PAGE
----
Q: Hey Mark, what kind of therapy do you do?

A: Hi! I help men who are struggling with their identity, who feel like they’re being pulled in a million different directions at once, find themselves. I help them connect with themselves, so they can be more connected with others and the world.

Q: What does that mean?

A: I’m glad you asked. I imagine you want to know if working with me will help you get to feeling better and lead to some positive, lasting changes in your life.

Q: Well, yea. So how are you going to do it?

A: Technically speaking, I am trained in cognitive behavioral therapy (CBT) and mindfulness-based cognitive therapy (MBCT).

Q: Okay. I think I’ve heard of CBT. Isn’t it really old school. How can it help me now?

A: While CBT has been around a long time, there continues to be extensive research into its benefits, and new techniques emerge all the time. In fact, it’s the most extensively researched modality for providing effective therapy.

Q: I’ve been to a counselor before who used CBT. All we did was talk about my negative thoughts and how to turn them around. It didn’t really work for me.

A: You wouldn’t be the first (or the last) to make that claim. CBT, when applied properly, goes so much deeper than that and can be used to make changes deep at someone’s core. It’s not just about turning negative thoughts into positive ones. Unfortunately, many counselors who claim to use CBT aren’t actually trained to do it.

Q: That’s not good.

A: No. It isn’t. That is why I have studied CBT and taken the time to really learn it, so I can use it effectively.

Q: So if CBT is so great, what’s with this mindfulness stuff?

A: While CBT can be used to change negative thoughts patterns and address unhelpful negative core beliefs, it can take a while. Not only that, some people aren’t in a place where it can be effective.

Q: What do you mean by that?

A: I mean that if people are in a really dark place, where their negative thoughts and emotions are making it hard to think clearly or make decisions, talking about these thoughts and trying to address them may not be very helpful. Mindfulness helps to fill in that gap. It gives a person the means to alleviate their emotional distress in the moment.

Q: That sounds interesting.

A: It is. I first discovered mindfulness during my internship, when I was working at a local mental health hospital. While I was there, I worked with the most intense clients on the equivalent of an ICU. I can honestly say that I would not have been able to do my job without it.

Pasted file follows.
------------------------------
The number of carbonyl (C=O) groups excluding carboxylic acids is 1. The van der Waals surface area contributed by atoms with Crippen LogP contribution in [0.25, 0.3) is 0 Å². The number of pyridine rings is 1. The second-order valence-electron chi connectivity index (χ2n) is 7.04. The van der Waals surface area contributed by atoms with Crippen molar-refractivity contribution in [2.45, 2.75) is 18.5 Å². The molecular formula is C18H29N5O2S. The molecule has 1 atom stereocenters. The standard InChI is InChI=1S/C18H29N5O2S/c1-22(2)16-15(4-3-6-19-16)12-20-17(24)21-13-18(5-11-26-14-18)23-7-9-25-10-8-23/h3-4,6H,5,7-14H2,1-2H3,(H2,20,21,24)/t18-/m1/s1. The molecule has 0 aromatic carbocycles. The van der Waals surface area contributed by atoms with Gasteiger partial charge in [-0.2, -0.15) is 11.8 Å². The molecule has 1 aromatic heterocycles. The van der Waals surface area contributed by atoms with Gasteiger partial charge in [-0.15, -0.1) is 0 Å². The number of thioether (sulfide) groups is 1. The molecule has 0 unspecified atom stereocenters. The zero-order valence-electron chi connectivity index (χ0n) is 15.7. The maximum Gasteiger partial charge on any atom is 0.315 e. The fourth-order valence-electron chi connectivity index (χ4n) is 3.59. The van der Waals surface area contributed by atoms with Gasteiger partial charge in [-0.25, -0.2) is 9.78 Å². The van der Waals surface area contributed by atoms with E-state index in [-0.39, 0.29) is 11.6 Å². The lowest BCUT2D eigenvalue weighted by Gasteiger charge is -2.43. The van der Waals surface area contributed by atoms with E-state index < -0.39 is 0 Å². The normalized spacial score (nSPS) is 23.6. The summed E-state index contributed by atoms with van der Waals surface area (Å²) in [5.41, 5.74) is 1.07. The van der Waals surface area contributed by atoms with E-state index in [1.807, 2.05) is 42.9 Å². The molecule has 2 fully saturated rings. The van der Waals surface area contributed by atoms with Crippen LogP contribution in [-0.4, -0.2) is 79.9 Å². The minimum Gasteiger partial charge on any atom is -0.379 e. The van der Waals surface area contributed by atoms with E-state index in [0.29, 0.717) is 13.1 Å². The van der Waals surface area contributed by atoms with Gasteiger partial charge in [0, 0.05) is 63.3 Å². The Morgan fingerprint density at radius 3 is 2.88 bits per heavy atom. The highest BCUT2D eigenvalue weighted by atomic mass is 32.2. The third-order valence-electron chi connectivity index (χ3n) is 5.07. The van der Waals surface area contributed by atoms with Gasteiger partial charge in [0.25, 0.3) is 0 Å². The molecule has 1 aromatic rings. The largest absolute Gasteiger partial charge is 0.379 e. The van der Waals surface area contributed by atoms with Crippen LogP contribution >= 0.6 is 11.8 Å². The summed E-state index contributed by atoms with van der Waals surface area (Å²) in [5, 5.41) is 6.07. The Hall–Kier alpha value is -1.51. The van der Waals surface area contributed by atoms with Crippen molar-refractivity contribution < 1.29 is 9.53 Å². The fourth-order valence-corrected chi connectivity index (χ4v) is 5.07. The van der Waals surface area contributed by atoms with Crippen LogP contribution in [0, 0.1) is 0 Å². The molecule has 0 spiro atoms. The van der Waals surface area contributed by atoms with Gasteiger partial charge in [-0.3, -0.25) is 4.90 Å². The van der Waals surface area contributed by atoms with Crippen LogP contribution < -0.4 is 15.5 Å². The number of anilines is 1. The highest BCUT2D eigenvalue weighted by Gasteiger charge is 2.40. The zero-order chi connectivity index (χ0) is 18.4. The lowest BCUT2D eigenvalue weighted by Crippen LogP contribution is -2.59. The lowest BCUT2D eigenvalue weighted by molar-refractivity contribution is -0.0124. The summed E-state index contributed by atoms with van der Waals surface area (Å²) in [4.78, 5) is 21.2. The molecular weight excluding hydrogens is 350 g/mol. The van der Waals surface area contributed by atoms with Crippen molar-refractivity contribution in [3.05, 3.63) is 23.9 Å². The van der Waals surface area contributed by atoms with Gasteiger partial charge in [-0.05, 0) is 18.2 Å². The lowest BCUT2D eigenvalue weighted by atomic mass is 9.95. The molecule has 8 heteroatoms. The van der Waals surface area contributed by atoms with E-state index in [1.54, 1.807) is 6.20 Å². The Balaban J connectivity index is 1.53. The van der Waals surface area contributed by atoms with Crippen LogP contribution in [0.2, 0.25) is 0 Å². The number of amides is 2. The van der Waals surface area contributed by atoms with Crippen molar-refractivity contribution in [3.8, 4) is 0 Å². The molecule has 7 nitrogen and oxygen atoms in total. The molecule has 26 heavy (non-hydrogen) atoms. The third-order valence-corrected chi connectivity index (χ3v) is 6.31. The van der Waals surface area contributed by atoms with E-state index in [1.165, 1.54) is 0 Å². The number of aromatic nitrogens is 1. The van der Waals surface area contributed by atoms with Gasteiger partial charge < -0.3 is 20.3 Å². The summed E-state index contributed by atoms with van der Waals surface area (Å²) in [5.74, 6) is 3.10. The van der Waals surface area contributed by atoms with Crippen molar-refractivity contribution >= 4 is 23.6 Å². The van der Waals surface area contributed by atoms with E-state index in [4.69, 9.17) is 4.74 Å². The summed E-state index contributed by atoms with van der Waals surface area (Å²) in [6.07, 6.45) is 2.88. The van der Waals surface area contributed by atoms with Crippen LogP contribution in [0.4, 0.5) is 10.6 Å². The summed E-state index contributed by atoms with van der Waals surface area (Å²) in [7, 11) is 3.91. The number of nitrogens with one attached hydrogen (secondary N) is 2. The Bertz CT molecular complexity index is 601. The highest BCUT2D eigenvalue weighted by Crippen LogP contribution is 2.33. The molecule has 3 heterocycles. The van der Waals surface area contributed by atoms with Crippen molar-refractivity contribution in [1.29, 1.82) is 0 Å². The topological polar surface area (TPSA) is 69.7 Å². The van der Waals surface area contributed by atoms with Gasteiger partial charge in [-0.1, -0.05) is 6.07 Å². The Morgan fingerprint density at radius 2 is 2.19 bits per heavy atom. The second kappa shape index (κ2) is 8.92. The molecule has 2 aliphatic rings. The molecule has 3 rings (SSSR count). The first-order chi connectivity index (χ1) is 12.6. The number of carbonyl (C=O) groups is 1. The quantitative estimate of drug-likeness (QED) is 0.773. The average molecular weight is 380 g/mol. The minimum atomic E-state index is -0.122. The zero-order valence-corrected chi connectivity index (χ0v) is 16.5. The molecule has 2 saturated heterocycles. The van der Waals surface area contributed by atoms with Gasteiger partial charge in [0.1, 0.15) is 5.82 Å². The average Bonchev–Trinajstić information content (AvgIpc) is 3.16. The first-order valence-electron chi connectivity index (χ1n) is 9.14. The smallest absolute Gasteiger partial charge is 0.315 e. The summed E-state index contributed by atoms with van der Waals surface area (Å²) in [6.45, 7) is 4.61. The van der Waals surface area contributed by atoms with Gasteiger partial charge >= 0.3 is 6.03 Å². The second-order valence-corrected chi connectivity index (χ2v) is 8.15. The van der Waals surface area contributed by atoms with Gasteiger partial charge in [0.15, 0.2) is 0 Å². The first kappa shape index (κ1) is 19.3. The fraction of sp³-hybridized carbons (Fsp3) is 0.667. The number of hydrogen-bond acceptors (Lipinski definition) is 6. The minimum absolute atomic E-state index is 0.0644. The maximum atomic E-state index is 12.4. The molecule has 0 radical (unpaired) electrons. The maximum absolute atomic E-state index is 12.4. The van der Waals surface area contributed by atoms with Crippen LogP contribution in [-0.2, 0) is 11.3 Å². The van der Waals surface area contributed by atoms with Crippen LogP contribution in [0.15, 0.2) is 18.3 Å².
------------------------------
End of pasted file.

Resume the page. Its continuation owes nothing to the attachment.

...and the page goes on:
Q: Well, that’s good. But how is that going to help me?

A: Well, MBCT is sort of the evolution of MBSR, or mindfulness based stress reduction.

Q: Oh, I like where this is going…

A: MBSR was developed to help people to reduce, you guessed it, STRESS. And who couldn’t benefit from that? It has also been shown to be effective in helping people who struggle with chronic pain and other issues that are otherwise difficult to treat as well as being an effective means of preventing relapse in those that have wrestled with chronic, recurrent depression or anxiety.

Q: That sounds good and all, but how does it work?

A: Well, mindfulness is about training our minds to purposefully pay attention to what’s going on in the present moment without making judgments.

Q: You lost me.

A: Mindfulness teaches us to pay attention to our thoughts, our emotions, our bodies, our being in the here and now. We notice how things are without giving them additional meaning or assigning them value. Our experience in the present moment is just that, our experience. It is neither good or bad, positive or negative. It just IS.

Q: So how is that helpful?

A: Learning to experience the world without judging it allows us to detach from negative thoughts. As taught in CBT, negative thoughts lead to negative emotions which, more often than not, lead to negative behaviors.

Q: Okay. I think I’m getting it. So why both? From what you’re saying it sounds like either one would be pretty good.

A: Well, like I said before, sometimes people can’t benefit from one or the other or may be unwilling to try. I once heard that CBT is like finding people out in the ocean who were drowning and trying to teach them how to swim. Mindfulness is like handing them a life vest. Some people might only be interested in mindfulness to help them alleviate stress. Others may only want CBT and think meditating is weird. I find that some combination of the two actually yields the best results.

Q: So what does therapy with you actually look like?

A: Though the process can vary based on the person and the issues they are hoping to address, it always starts out the same. I have to get to know you.

And you have to get to know me too.

Only once we have built a relationship founded on mutual trust can the real therapy begin. So we’ll spend the first few sessions doing exactly that.

Before we meet for the first time, I’ll send you a brief questionnare to fill out. This will be our jumping off point. We’ll then meet and talk about your goals, and I’ll help you identify the types of things that might be holding you back.

If you find yourself interested in what I do or simply have more questions, I encourage you to schedule a free consultation or give me a call directly at 972-533-1788.